It's not a system that's long for this world, IMO.
Sadly, those who have built their empire on this nonsense won't let it go easily- I'm guessing they know that our fake money is about to collapse and have a plan to maintain their power over the rest of us...

posted on Mar, 20 2015 @ 11:10 AM
a reply to: FamCore

There is more debt in the world than money. Does that answer your question..


posted on Mar, 20 2015 @ 11:17 AM
a reply to: jlafleur02
The vast majority has simply been used to increase the value of assets. That is dead money that is of no use whatsoever to the vast majority of people whose incomes are based on producing real goods and services that people purchase ie real/live money.

A classic example of this property. If you do not build houses but increase the amount of money available (in the hands of a few) this increases the demand on the existing housing stock which simply puts up the purchase price. In the vast majority of cases people sell one house and buy another with very little actual cash changing hands. The total value of all those houses keeps rising. The vast majority of that is debt owed to banks. Thus the banks look as if they have lots of money. If the bubble bursts ie people suddenly stop buying houses, the prices collapse, the banks lose billions and they collapse......da da 2007-2008!!!!!

FYI this is UK tory policy. By not building houses and providing first time buyer purchase schemes they increase the value of property which increase the bank balance of all their (rich) friends. Not only that any real money 9ie in economic circualtion) migrates from the poorest in society to the richest via ever increasing rents due to an ever increasing demand for homes !!! How anyone with half a brain cell can't see this is jaw dropping.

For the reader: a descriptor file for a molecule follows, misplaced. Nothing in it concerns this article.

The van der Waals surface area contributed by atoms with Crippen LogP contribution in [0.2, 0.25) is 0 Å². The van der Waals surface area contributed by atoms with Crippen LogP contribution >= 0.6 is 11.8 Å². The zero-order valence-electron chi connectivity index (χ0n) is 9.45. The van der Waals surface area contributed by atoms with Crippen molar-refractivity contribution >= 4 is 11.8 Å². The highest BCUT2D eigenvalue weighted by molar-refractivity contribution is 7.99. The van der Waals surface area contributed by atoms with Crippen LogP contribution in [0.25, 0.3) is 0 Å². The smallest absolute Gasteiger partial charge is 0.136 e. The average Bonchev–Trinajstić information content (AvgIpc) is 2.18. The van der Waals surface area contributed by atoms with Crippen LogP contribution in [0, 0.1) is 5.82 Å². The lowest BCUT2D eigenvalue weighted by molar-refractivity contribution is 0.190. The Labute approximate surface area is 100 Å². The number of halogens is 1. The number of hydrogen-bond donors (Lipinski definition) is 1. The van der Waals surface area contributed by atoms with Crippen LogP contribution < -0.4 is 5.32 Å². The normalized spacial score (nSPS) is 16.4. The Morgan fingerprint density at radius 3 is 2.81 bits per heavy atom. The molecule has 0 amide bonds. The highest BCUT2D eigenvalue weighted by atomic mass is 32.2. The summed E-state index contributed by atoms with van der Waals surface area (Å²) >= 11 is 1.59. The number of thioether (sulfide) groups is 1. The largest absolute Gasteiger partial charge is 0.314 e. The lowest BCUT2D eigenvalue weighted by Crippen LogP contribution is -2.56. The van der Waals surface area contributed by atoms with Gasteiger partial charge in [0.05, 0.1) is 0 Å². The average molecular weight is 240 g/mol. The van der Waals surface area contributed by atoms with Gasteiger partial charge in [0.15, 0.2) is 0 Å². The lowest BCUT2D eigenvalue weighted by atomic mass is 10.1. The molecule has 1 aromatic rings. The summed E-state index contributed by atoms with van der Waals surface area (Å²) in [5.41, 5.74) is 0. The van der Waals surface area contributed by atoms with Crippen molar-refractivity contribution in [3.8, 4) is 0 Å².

Another consumer of this false cash is bonds which is basically a promise to pay back money at a future date. This is what quantative easing does. Central banks purchase bonds which increases the "bank balance" of the banks (some of which is used to stimulate the property market DUH !!). However these banks have recently sat on the money in case things go belly up.

Some of this money goes into higher wages for a group of people considered "too important NOT to pay ever higher salaries (back to this in a mo)". The extra salaries do not result in extra purchasing but instead languishes in personal bank accounts, usually off shore. So yet another electronic increase in wealth wih zero increase in money flowing around the economy.

True wealth is an increase in economic activity. But in order to get this the people producing the goods and services have to get paid more since they are also the consumers (remember the ones at the top with mega salaries are NOT mega spenders they are hoarders). NB it does not matter one jot whether the goods and services are public or private (howls of protest from the capitalists), what matters is that the money circulates.

Finally back to all those ever so important corporate leaders. I have never known anywhere in the world any company that was so utterly dependant on one person that without that person the company collapsed. There is always somebody down the ranks perfectly capable of taking over the reigns. Government is too gutless to turn round to these corporate vultures and tell them to take a hike. Support your country for a reasonable salary or f off!

There you've got me ranting about the greedy corporate now

posted on Mar, 20 2015 @ 03:02 PM
a reply to: jlafleur02

Look at the stock market and you'll see where it's gone. The market has more than doubled from its lows 6 years ago. Especially look at the equities market, like houses. They have recovered to nearly pre bubble highs.

Also consider that 1 percent of the world population control half the world's wealth. It's no mystery where the money is.

posted on Mar, 20 2015 @ 04:10 PM
a reply to: lordcomac

I think our government is very aware that banks and the stock market are making money out of thin air. In fact, I think they like it. Their money keeps it's value against other currency that way, the only ones that are at risk are those who actually utilize this. I can't figure out why the government bailed the banks, possibly because they actually have always known about this. As long as we have to worry about losing everything we worked for we will allow our government to do it's thing and we will continue leaving the banks drain us dry because they lend us more money than they should.